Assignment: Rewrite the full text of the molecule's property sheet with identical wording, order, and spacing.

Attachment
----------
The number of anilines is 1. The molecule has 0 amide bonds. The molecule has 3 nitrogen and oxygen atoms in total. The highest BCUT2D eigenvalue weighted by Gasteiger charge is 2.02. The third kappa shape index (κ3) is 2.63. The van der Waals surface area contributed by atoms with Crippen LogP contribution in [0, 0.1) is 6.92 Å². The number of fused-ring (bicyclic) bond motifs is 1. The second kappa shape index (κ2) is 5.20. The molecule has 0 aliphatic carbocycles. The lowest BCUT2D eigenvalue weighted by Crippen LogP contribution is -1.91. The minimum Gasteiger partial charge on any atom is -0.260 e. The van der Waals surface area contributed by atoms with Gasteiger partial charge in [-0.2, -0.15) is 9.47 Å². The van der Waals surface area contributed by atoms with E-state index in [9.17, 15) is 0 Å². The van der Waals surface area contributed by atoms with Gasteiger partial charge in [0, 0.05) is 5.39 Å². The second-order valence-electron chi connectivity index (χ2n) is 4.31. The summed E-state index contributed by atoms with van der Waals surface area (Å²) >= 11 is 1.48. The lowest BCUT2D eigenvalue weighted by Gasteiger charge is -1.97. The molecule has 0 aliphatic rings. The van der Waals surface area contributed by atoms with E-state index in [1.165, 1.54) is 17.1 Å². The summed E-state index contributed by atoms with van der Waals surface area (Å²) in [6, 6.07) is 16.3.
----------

The number of anilines is 1. The molecule has 0 amide bonds. The molecule has 3 nitrogen and oxygen atoms in total. The highest BCUT2D eigenvalue weighted by Gasteiger charge is 2.02. The third kappa shape index (κ3) is 2.63. The van der Waals surface area contributed by atoms with Crippen LogP contribution in [0, 0.1) is 6.92 Å². The number of fused-ring (bicyclic) bond motifs is 1. The second kappa shape index (κ2) is 5.20. The molecule has 0 aliphatic carbocycles. The lowest BCUT2D eigenvalue weighted by Crippen LogP contribution is -1.91. The minimum Gasteiger partial charge on any atom is -0.260 e. The van der Waals surface area contributed by atoms with Gasteiger partial charge in [-0.2, -0.15) is 9.47 Å². The van der Waals surface area contributed by atoms with E-state index in [9.17, 15) is 0 Å². The van der Waals surface area contributed by atoms with Gasteiger partial charge in [0, 0.05) is 5.39 Å². The second-order valence-electron chi connectivity index (χ2n) is 4.31. The summed E-state index contributed by atoms with van der Waals surface area (Å²) >= 11 is 1.48. The lowest BCUT2D eigenvalue weighted by Gasteiger charge is -1.97. The molecule has 0 aliphatic rings. The van der Waals surface area contributed by atoms with E-state index in [1.165, 1.54) is 17.1 Å². The summed E-state index contributed by atoms with van der Waals surface area (Å²) in [6, 6.07) is 16.3.